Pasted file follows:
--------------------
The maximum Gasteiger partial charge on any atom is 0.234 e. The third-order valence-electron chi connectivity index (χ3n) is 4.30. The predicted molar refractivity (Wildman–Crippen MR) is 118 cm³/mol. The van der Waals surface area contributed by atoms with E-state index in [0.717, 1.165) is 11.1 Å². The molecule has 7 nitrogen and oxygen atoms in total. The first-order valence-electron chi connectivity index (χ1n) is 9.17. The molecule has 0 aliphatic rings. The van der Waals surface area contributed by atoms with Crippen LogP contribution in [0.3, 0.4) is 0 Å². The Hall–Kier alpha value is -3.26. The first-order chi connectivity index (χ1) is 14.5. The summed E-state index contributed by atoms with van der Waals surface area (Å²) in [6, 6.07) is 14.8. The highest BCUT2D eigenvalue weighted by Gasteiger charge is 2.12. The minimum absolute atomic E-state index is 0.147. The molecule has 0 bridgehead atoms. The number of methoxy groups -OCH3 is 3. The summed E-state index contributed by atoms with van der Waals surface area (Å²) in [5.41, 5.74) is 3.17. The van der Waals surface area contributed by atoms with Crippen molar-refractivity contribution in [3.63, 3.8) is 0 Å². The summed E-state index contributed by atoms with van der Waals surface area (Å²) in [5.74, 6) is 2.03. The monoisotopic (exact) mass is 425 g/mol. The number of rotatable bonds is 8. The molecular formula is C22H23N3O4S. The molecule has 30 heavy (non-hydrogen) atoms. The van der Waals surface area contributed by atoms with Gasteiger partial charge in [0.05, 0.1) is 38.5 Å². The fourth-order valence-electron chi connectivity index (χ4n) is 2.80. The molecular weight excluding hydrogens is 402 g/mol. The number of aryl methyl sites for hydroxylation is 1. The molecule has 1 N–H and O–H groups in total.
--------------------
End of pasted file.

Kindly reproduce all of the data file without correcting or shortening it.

The maximum Gasteiger partial charge on any atom is 0.234 e. The third-order valence-electron chi connectivity index (χ3n) is 4.30. The predicted molar refractivity (Wildman–Crippen MR) is 118 cm³/mol. The van der Waals surface area contributed by atoms with E-state index in [0.717, 1.165) is 11.1 Å². The molecule has 7 nitrogen and oxygen atoms in total. The first-order valence-electron chi connectivity index (χ1n) is 9.17. The molecule has 0 aliphatic rings. The van der Waals surface area contributed by atoms with Crippen LogP contribution in [0.3, 0.4) is 0 Å². The Hall–Kier alpha value is -3.26. The first-order chi connectivity index (χ1) is 14.5. The summed E-state index contributed by atoms with van der Waals surface area (Å²) in [6, 6.07) is 14.8. The highest BCUT2D eigenvalue weighted by Gasteiger charge is 2.12. The minimum absolute atomic E-state index is 0.147. The molecule has 0 bridgehead atoms. The number of methoxy groups -OCH3 is 3. The summed E-state index contributed by atoms with van der Waals surface area (Å²) in [5.41, 5.74) is 3.17. The van der Waals surface area contributed by atoms with Crippen molar-refractivity contribution in [3.63, 3.8) is 0 Å². The summed E-state index contributed by atoms with van der Waals surface area (Å²) in [5.74, 6) is 2.03. The monoisotopic (exact) mass is 425 g/mol. The number of rotatable bonds is 8. The molecular formula is C22H23N3O4S. The molecule has 30 heavy (non-hydrogen) atoms. The van der Waals surface area contributed by atoms with Gasteiger partial charge in [0.05, 0.1) is 38.5 Å². The fourth-order valence-electron chi connectivity index (χ4n) is 2.80. The molecular weight excluding hydrogens is 402 g/mol. The number of aryl methyl sites for hydroxylation is 1. The molecule has 1 N–H and O–H groups in total.